Despite the huge furore over dangerous dogs in the early 1990s, resulting the in much-criticised Dangerous Dogs Act 1991, recent times have shown that dogs, particularly where children are concerned, can still present a lethal danger. It seems that something still isn’t right.
The Chief Constable of Merseyside Police claims that the the present legislation is confused and needs to be overhauled. The Observer reports:
Bernard Hogan-Howe said he had reached the decision after talking to other chief constables. ‘In consultation with partners, other police forces and the Association of Chief Police Officers, we would now welcome a considered and thoughtful review of the current legislation,’ he said. His intervention is likely to be interpreted as providing tacit backing for new rules that would target the owners of dangerous dogs rather than the animals themselves… Hogan-Howe is understood to back moves that would allow owners to apply for their dogs to be exempted from the banned dogs list without the need for police or court involvement.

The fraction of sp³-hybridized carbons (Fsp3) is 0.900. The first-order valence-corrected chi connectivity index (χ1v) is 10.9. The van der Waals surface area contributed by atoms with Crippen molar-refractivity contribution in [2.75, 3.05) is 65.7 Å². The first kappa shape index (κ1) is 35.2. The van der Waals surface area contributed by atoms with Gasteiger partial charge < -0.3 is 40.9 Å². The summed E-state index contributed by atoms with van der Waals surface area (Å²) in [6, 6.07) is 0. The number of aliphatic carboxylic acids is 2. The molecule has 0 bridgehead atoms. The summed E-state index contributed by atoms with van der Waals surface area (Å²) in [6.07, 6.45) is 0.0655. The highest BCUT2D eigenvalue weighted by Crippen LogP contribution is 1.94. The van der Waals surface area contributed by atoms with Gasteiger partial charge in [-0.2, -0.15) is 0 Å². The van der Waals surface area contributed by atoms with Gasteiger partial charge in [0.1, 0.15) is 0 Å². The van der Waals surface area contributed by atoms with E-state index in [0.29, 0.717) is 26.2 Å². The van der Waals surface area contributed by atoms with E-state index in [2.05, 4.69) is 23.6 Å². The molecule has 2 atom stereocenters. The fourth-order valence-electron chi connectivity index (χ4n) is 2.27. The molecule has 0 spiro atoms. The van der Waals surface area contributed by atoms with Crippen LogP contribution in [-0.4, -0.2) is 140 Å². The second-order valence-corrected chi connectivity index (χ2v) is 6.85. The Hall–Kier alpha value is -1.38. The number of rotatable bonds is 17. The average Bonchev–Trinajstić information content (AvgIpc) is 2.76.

This is of particular interest to The Ranger and no doubt his colleagues managing public spaces across the country. Although many of the more horrific incidents in the news seem to have occurred in private places, such as homes or gardens, there is no doubt that for most non-dog owners the places where they are most often obliged to face up to strange dogs is in a park or when walking in the countryside. It is this interface which causes many distressing, but less celebrated incidents such as scratches, falls, jumping up, taking food and other undesirable interactions, not to mention the equally upsetting attacks by one dog on another. A particular issue here on the Isle of Wight is that of dogs on beaches, not only because of dog fouling but simply the natural tendency of dogs to run around in an excited way – not a good combination with family picnics and young children. This year some new restrictions will be in force on the Island to exclude dogs from more beach areas in the summer season. These low-level problems often seem to be something that the law cannot help with. Although the statute is clear enough, as the issues are so minor it’s rarely sensible to launch a prosecution. Maybe there needs to be a canine ‘Highway Code’, an advisory code of practice for dogs and those around them, both owners and others. The Ranger agrees with the Chief Constable that the existing law is not working. It’s for wiser heads to work out the solution – perhaps this time we will take a bit of time to discuss and think about the best way forward rather than just making a law in a reactive manner. But whatever is decided it will be stronger and – crucially – more enforceable if it has considered the entire spectrum of dog-related issues, from the point of view of not only the ‘victim’ but also the dog owner.